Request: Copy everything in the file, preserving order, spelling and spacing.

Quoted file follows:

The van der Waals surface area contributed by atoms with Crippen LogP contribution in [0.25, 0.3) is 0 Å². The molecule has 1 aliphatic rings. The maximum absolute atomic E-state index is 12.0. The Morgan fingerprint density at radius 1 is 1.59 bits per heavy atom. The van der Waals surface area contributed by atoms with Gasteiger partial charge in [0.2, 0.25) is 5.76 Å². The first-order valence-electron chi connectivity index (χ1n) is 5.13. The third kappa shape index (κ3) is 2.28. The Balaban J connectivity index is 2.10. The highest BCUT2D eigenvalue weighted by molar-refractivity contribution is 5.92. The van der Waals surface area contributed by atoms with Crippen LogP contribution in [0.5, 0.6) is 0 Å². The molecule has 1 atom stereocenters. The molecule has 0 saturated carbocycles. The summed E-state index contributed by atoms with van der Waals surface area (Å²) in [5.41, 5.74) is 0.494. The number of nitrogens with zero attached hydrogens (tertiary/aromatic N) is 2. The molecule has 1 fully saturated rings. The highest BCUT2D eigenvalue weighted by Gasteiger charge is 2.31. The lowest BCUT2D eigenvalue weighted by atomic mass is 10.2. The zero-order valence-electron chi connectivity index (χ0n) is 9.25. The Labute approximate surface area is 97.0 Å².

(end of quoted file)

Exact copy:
The van der Waals surface area contributed by atoms with Crippen LogP contribution in [0.25, 0.3) is 0 Å². The molecule has 1 aliphatic rings. The maximum absolute atomic E-state index is 12.0. The Morgan fingerprint density at radius 1 is 1.59 bits per heavy atom. The van der Waals surface area contributed by atoms with Gasteiger partial charge in [0.2, 0.25) is 5.76 Å². The first-order valence-electron chi connectivity index (χ1n) is 5.13. The third kappa shape index (κ3) is 2.28. The Balaban J connectivity index is 2.10. The highest BCUT2D eigenvalue weighted by molar-refractivity contribution is 5.92. The van der Waals surface area contributed by atoms with Crippen LogP contribution in [0.5, 0.6) is 0 Å². The molecule has 1 atom stereocenters. The molecule has 0 saturated carbocycles. The summed E-state index contributed by atoms with van der Waals surface area (Å²) in [5.41, 5.74) is 0.494. The number of nitrogens with zero attached hydrogens (tertiary/aromatic N) is 2. The molecule has 1 fully saturated rings. The highest BCUT2D eigenvalue weighted by Gasteiger charge is 2.31. The lowest BCUT2D eigenvalue weighted by atomic mass is 10.2. The zero-order valence-electron chi connectivity index (χ0n) is 9.25. The Labute approximate surface area is 97.0 Å².